The Sunshine Coast is on the brink of introducing a state-of-the-art Material Recycling Facility (MRF) at a cost of A$40.5 million. Set to commence operations by the year-end, this facility is capable of processing over 60 thousand metric tons of recyclables annually, encompassing aluminum cans, glass bottles, plastic containers, cardboard, paper, and steel.
The MRF’s cutting-edge intelligent sorting technology, coupled with expanded recycling capabilities, is poised to significantly enhance recycling outcomes while reducing waste sent to landfills. This groundbreaking initiative holds the potential to create new prospects within the circular economy, setting the stage for downstream market innovations.
During a recent Ministerial Environmental Round Table event on the Sunshine Coast, Environment Minister Leanne Linard, along with local officials including Member for Nicklin Rob Skelton, Mayor Mark Jamieson, and Environment & Liveability Portfolio Councillor Maria Suarez, toured the new facility.
This MRF marks a noteworthy milestone as South East Queensland’s inaugural new-build recycling plant and signifies the most substantial investment in publicly-owned recycling infrastructure in the last decade. The project materialized through a collaborative funding arrangement among various levels of government, including a A$22 million contribution from the Palaszczuk Government’s Recycling and Jobs Fund, A$13.5 million from the Sunshine Coast Council, and $5 million from the Albanese Government’s Recycling Modernisation Fund.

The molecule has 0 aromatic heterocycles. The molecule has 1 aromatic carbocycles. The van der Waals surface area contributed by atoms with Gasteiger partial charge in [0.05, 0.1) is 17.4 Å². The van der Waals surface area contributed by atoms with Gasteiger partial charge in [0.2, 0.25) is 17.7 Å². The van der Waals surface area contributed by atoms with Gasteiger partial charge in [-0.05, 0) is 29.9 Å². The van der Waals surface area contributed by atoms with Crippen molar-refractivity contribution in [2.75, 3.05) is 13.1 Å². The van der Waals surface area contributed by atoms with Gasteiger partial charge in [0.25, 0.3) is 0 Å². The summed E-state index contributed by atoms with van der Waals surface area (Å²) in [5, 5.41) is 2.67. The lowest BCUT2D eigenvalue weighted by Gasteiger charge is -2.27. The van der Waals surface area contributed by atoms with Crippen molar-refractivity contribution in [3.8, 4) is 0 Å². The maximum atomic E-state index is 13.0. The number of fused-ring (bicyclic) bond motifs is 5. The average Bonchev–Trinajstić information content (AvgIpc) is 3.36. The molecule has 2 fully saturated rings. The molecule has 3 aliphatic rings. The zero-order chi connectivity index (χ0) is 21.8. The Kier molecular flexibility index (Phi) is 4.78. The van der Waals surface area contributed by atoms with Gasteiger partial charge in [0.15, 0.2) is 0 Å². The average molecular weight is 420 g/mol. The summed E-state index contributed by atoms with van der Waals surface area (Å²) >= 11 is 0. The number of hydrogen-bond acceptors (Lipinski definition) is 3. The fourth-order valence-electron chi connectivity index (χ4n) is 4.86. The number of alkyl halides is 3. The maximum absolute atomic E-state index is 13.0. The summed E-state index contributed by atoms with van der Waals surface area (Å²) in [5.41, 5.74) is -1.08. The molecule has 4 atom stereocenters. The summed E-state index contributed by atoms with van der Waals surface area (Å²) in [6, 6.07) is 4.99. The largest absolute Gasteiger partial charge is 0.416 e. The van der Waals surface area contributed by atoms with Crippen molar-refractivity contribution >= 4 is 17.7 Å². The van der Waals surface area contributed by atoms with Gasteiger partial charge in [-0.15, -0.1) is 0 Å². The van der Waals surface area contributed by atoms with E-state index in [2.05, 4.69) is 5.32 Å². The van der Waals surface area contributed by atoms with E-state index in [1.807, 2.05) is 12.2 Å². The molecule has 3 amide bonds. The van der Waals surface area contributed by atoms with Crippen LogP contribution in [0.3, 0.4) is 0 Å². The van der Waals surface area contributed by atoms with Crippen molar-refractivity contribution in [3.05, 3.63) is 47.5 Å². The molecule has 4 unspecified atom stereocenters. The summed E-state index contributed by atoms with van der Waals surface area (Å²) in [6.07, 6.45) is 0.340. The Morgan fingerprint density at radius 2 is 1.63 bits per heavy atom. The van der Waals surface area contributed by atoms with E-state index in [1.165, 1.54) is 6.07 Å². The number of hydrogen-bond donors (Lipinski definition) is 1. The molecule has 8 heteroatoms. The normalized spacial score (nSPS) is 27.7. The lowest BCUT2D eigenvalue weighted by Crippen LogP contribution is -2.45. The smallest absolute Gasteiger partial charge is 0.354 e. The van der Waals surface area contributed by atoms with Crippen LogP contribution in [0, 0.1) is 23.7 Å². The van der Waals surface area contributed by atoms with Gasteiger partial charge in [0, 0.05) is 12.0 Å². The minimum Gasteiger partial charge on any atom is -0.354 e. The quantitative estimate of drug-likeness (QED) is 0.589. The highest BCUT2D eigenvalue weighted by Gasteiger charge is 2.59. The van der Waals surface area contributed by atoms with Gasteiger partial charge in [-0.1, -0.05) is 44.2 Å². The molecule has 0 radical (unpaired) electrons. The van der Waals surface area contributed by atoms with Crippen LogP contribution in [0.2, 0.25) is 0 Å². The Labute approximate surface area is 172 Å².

Minister for the Environment and Water Tanya Plibersek MP underscored the significance of such initiatives, stating, “Our funding is supporting new recycling infrastructure as well as helping regional communities in Queensland recycle more of their waste. We want to better protect nature and reverse decline for our kids and grandkids – and that takes all levels of Government working together.”
The facility’s advanced capabilities extend to achieving exceptional recycling purity levels, boasting an impressive 98% purity for sorted materials, including aluminum cans. Member for Nicklin, Rob Skelton, commended the collaborative effort, stating, “The facility will sort glass bottles and jars, paper, cardboard, plastics, steel cans, and aluminum cans from household and business yellow-lidded bins at 98 per cent purity – the highest quality of any Australian recycling facility.”
As the Sunshine Coast prepares to inaugurate this cutting-edge MRF, it marks a significant leap towards fortifying recycling endeavors, aligning with both local and national environmental objectives.
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